bearable, and I hated holidays infinitely worse than ever.
"By five o’clock the holiday became so intolerable that I said I’d go and get a dinner. The best dinner the town could provide. A sumptuous dinner. A sumptuous dinner for one. A dinner with many courses, with wines of the finest brands, with bright lights, with a cheerful fire, with every condition of comfort—and I’d see if I couldn't for once extract a little pleasure out of a holiday!
"The handsome dining-room at the club looked bright, but it was empty. Who dines at this club on Christmas but lonely bachelors? There was a flutter of surprise when I ordered a dinner, and the few attendants were, no doubt, glad of something to break the monotony of the hours.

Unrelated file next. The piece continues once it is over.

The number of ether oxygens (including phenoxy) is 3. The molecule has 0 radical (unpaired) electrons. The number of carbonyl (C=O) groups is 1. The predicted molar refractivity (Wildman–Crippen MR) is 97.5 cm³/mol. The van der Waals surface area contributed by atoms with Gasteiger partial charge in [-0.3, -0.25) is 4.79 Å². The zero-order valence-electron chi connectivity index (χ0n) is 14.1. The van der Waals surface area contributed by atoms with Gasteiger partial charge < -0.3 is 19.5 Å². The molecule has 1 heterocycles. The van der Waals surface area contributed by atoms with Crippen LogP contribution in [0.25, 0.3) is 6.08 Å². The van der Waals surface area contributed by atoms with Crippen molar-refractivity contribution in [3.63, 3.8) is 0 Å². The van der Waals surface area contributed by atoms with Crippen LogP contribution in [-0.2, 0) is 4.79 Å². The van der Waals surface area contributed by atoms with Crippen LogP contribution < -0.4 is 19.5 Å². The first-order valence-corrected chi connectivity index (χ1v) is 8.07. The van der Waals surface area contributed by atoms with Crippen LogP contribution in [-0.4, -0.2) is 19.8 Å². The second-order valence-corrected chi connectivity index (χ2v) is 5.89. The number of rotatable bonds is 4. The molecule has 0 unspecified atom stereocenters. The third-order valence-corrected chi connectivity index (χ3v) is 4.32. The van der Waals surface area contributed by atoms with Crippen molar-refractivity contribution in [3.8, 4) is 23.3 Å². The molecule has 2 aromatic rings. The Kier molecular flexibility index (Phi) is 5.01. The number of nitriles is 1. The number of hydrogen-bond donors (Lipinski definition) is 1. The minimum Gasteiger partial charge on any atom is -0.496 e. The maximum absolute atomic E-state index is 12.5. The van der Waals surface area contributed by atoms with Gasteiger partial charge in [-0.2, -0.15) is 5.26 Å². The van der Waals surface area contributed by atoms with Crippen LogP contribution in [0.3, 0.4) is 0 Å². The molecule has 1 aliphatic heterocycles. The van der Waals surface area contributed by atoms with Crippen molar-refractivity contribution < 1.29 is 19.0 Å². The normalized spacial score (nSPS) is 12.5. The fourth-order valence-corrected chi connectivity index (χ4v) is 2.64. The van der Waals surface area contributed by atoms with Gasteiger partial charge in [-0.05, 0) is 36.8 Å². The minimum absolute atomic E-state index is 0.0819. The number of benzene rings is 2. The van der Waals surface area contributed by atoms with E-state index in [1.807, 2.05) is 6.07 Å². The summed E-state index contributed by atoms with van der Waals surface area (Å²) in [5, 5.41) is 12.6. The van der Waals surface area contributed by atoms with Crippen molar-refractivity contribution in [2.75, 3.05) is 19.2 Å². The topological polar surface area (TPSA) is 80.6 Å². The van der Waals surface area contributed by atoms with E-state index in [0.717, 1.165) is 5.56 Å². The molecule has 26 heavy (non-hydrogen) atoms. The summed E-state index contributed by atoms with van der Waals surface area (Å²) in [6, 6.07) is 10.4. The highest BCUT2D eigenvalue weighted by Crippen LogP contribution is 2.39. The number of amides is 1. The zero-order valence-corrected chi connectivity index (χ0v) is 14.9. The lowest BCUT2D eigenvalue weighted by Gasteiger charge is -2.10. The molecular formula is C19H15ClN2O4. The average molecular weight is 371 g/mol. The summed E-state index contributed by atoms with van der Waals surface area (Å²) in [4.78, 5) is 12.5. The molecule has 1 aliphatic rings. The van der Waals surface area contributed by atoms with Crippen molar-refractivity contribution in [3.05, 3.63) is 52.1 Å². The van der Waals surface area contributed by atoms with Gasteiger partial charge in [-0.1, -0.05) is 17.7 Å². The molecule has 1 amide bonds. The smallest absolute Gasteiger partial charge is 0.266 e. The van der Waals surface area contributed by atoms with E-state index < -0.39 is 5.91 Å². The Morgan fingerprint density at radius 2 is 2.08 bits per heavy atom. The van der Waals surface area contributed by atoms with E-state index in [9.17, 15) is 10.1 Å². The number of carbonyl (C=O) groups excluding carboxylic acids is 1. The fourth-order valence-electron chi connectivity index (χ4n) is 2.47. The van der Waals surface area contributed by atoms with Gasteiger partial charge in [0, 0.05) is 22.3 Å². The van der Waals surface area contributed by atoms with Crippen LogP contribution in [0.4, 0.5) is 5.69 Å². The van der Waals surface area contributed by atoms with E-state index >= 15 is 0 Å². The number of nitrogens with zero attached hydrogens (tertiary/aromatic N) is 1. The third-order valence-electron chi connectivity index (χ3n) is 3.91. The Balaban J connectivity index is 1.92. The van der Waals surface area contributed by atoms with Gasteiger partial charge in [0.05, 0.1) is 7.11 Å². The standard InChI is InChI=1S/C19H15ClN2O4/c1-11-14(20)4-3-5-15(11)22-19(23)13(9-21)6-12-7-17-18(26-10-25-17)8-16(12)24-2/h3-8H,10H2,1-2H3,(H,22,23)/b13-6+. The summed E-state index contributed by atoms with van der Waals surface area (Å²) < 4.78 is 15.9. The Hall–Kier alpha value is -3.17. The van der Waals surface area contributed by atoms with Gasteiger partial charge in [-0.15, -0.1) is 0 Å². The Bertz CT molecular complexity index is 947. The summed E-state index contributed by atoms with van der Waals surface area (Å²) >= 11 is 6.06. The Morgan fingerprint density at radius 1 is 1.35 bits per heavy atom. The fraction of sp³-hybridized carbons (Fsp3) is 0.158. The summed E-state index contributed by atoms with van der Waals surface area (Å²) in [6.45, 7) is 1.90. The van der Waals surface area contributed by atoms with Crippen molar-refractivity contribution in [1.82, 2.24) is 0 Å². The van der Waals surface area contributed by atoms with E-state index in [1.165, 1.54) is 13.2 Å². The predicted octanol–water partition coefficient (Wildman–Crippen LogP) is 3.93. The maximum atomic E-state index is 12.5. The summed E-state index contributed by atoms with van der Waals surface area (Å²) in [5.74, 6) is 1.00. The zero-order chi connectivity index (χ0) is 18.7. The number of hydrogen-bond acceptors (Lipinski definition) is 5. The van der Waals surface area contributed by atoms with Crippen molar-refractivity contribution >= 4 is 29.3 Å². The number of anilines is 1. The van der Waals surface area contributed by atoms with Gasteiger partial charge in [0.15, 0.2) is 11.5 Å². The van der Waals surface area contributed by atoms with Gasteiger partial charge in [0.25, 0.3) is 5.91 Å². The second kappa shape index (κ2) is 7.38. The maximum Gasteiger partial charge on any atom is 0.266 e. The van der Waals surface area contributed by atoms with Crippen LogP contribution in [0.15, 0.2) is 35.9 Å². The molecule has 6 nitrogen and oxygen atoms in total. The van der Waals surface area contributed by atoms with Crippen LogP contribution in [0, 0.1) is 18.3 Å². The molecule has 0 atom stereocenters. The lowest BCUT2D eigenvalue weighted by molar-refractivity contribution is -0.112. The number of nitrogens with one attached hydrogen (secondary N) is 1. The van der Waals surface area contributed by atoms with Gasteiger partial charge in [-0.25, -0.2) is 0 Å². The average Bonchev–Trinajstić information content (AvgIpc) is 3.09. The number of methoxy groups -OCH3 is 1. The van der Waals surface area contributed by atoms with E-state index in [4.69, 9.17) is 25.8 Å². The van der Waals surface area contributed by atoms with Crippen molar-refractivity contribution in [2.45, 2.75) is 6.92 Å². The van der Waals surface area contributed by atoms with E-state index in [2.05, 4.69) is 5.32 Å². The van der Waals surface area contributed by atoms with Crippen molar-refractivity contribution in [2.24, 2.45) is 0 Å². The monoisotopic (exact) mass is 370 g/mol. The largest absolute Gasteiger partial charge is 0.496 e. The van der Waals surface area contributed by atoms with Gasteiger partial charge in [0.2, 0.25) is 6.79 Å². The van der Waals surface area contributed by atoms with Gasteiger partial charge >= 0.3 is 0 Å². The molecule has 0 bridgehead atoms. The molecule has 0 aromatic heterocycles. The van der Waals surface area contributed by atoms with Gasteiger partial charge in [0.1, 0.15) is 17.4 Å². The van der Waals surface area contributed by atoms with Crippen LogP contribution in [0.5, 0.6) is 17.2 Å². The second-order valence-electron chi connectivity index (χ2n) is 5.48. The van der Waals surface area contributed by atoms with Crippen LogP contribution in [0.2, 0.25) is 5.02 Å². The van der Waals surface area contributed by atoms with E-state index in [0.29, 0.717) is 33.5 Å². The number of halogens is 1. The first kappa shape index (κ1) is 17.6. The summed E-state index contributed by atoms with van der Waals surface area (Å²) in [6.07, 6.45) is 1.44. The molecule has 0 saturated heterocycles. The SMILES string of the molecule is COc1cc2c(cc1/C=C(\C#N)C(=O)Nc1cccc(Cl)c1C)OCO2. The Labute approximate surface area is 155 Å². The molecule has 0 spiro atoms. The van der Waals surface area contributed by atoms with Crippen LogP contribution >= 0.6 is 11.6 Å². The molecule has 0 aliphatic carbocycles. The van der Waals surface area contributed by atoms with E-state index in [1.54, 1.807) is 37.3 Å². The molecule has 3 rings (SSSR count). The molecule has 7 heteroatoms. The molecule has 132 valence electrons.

"My dinner was well served. The spacious room looked lonely; but the white, snowy cloths, the rich window-hangings, the warm tints of the walls, the sparkle of the fire in the steel grate, gave the room an air of elegance and cheerfulness; and then the table at which I dined was close to the window, and through the partly-drawn curtains were visible centers of lonely, cold streets, with bright lights from many a window, it is true, but there was a storm, and snow began whirling through the street. I let my imagination paint the streets as cold and dreary as it would, just to extract